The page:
The score for soprano and composer Deborah Cheetham’s labour of love will be performed by the Adelaide Art Orchestra.
Photo by Robert Jefferson
Deborah Cheetham’s Pecan Summer had its world premiere on country in the Victorian town of Mooroopna in October 2010. The story of the first mass strike by Aboriginal people in Australian history, the opera details the 1939 walk-off from Cummeragunga Mission, when some 200 people of the Yorta Yorta nation, pushed to breaking point by the draconian conditions enforced by the New South Wales Aboriginal Protection Board, walked out of the mission and across the Murray River to re-settle in northern Victoria.
Acclaimed as ‘a milestone in Australian opera’ by Opera Britannia, Pecan Summer encompasses 60,000 years of Aboriginal history, taking in both Dreamtime stories and recent history, including Prime Minister Kevin Rudd’s apology to the Stolen Generations in 2008; and provides ‘an intimate window into the great tragedy of the Stolen Generations and the destruction of so many families,’ according to ArtsHub reviewer Ronald McCoy.
But when the Opera is revived in Adelaide in July audiences will see a production that has evolved significantly since its 2010 premiere, Cheetham said.
‘We started out not only to create an Indigenous opera and tell an Australian story, but also to develop Indigenous talent within our company, Short Black Opera, and that is the great point of difference that audiences will be able to enjoy in Adelaide. We have now a number of our cast members who’ve not only graduated from performing arts degrees but also have been the recipients of prestigious scholarships and now are quite well known on the opera scene in their home towns. Really what’s evolved in those four years has been a remarkable leap forward in the quality and the development of the singers.’
Cheetham, a Yorta Yorta composer and soprano and herself a member of the Stolen Generations, chose to tell this nationally significant story from an intimate perspective, focussing on the lives of an Aboriginal woman, Ella, whose daughter Alice is abducted to live with a white family.
That combination of the personal and the political, the grand and the domestic, is one of the things opera does best, Cheetham explained.
‘It’s like Aida. Generally people would think of Verdi’s Aida as this epic, grand opera and indeed there are scenes of grandeur – the triumphal march for instance – but the rest of the opera is intimate; relationship-based. That’s what brings the scale to a level that audiences can connect directly with, as well as being blown away by the larger scale grand themes, and Pecan Summer certainly has both of those.’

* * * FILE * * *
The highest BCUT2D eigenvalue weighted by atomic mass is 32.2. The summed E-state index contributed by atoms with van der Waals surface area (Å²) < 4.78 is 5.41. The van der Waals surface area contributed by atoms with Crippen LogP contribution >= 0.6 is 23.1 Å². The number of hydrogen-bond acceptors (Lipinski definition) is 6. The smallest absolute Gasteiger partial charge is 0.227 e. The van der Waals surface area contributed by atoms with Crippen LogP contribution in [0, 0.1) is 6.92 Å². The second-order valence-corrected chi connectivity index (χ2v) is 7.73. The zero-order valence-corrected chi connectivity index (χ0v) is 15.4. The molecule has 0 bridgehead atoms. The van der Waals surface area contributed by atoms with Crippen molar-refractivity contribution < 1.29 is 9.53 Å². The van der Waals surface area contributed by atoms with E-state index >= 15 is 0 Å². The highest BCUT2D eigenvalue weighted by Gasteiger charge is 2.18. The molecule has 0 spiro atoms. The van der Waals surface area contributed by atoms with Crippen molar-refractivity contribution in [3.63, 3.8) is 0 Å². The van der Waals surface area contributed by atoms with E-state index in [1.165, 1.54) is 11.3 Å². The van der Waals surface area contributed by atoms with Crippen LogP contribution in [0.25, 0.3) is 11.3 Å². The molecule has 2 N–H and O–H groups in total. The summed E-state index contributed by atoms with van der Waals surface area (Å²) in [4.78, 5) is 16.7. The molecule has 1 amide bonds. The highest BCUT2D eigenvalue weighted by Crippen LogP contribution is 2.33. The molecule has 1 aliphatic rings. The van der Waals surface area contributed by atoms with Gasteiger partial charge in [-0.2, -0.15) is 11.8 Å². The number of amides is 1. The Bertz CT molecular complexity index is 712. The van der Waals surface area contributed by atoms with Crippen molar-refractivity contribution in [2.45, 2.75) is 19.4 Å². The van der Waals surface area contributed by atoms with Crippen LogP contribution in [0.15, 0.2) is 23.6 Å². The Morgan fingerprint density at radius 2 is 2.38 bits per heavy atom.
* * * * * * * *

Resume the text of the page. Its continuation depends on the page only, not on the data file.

In a remarkable case of life imitating art, Cheetham discovered an important truth about her own family while researching Pecan Summer’s story.
‘When I started out to create this opera, I didn’t then know that my own Aboriginal family were connected to it. And that’s something that was revealed to me through the process of researching the story. It became a project of such significance for me personally; for me to understand where I come from. And when we understand where we come from, we have a greater sense of where we might go, and who we are, and why we do the things we do,’ she said.
That applies to the country as a whole as well as to us all as individuals, Cheetham continued.
‘There is so much of our 226 years of shared history that non-Indigenous Australians are not connected to, don’t know anything about. I think for me at the moment I am really trying to encourage Australia to act its age. This continent has the longest continuing culture in the world, and I want Australians more generally to appreciate that. We keep singing in that anthem of ours that we are “young and free” and neither of those statements are entirely accurate.
‘If you come and see Pecan Summer it’s an opportunity to deeper your understanding of our shared history, and will spark an interest in audiences, I think, to find out more for themselves. If they didn’t know about the walk-off from Cummeragunga Mission for instance, how much more is there to find out? And that’s certainly been the case up until now – audiences have really started to engage with our shared histories and helped to advance people’s deeper knowledge and appreciation of Aboriginal culture.’
For its Adelaide season, which follows seasons in Perth and Melbourne, Pecan Summer will feature performances by both established artists and emerging stars, including Jonathon Welch (Choir of Hard Knocks), Rosamund Illing (Opera Australia) and Cheetham herself, as well as Yorta Yorta bass baritone Tiriki Onus, Adelaide-based mezzo soprano Vonda Last, and tenor Robert Taylor.
Short Black Opera presents
Deborah Cheetham’s Pecan Summer
Her Majesty’s Theatre, Adelaide